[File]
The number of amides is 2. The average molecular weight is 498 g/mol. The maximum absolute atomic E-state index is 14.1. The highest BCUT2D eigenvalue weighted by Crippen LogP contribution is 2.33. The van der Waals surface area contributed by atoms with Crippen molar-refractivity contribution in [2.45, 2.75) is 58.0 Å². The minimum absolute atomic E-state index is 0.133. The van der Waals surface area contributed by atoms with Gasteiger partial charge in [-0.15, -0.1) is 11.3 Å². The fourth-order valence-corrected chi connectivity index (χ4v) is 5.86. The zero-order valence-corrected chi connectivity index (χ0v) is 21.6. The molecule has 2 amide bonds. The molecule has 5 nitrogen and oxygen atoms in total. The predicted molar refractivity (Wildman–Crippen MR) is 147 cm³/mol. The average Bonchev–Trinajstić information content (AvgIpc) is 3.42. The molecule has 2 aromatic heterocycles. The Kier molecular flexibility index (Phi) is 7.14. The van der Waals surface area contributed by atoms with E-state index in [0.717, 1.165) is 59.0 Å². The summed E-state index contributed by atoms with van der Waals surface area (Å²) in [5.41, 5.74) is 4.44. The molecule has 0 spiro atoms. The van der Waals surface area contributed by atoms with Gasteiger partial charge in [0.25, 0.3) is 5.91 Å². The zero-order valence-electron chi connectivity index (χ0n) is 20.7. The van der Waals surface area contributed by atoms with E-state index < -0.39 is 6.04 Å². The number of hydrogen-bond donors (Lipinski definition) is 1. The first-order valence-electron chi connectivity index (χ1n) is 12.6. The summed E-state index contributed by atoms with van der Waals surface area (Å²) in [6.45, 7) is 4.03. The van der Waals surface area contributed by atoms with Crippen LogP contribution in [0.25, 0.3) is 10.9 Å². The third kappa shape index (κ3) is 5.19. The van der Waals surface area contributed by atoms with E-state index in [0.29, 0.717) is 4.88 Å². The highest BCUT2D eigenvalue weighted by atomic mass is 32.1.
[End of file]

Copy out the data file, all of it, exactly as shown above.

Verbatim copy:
The number of amides is 2. The average molecular weight is 498 g/mol. The maximum absolute atomic E-state index is 14.1. The highest BCUT2D eigenvalue weighted by Crippen LogP contribution is 2.33. The van der Waals surface area contributed by atoms with Crippen molar-refractivity contribution in [2.45, 2.75) is 58.0 Å². The minimum absolute atomic E-state index is 0.133. The van der Waals surface area contributed by atoms with Gasteiger partial charge in [-0.15, -0.1) is 11.3 Å². The fourth-order valence-corrected chi connectivity index (χ4v) is 5.86. The zero-order valence-corrected chi connectivity index (χ0v) is 21.6. The molecule has 2 amide bonds. The molecule has 5 nitrogen and oxygen atoms in total. The predicted molar refractivity (Wildman–Crippen MR) is 147 cm³/mol. The average Bonchev–Trinajstić information content (AvgIpc) is 3.42. The molecule has 2 aromatic heterocycles. The Kier molecular flexibility index (Phi) is 7.14. The van der Waals surface area contributed by atoms with E-state index in [0.717, 1.165) is 59.0 Å². The summed E-state index contributed by atoms with van der Waals surface area (Å²) in [5.41, 5.74) is 4.44. The molecule has 0 spiro atoms. The van der Waals surface area contributed by atoms with Gasteiger partial charge in [0.25, 0.3) is 5.91 Å². The zero-order valence-electron chi connectivity index (χ0n) is 20.7. The van der Waals surface area contributed by atoms with E-state index < -0.39 is 6.04 Å². The number of hydrogen-bond donors (Lipinski definition) is 1. The first-order valence-electron chi connectivity index (χ1n) is 12.6. The summed E-state index contributed by atoms with van der Waals surface area (Å²) in [6.45, 7) is 4.03. The van der Waals surface area contributed by atoms with Crippen LogP contribution in [0.25, 0.3) is 10.9 Å². The third kappa shape index (κ3) is 5.19. The van der Waals surface area contributed by atoms with E-state index in [0.29, 0.717) is 4.88 Å². The highest BCUT2D eigenvalue weighted by atomic mass is 32.1.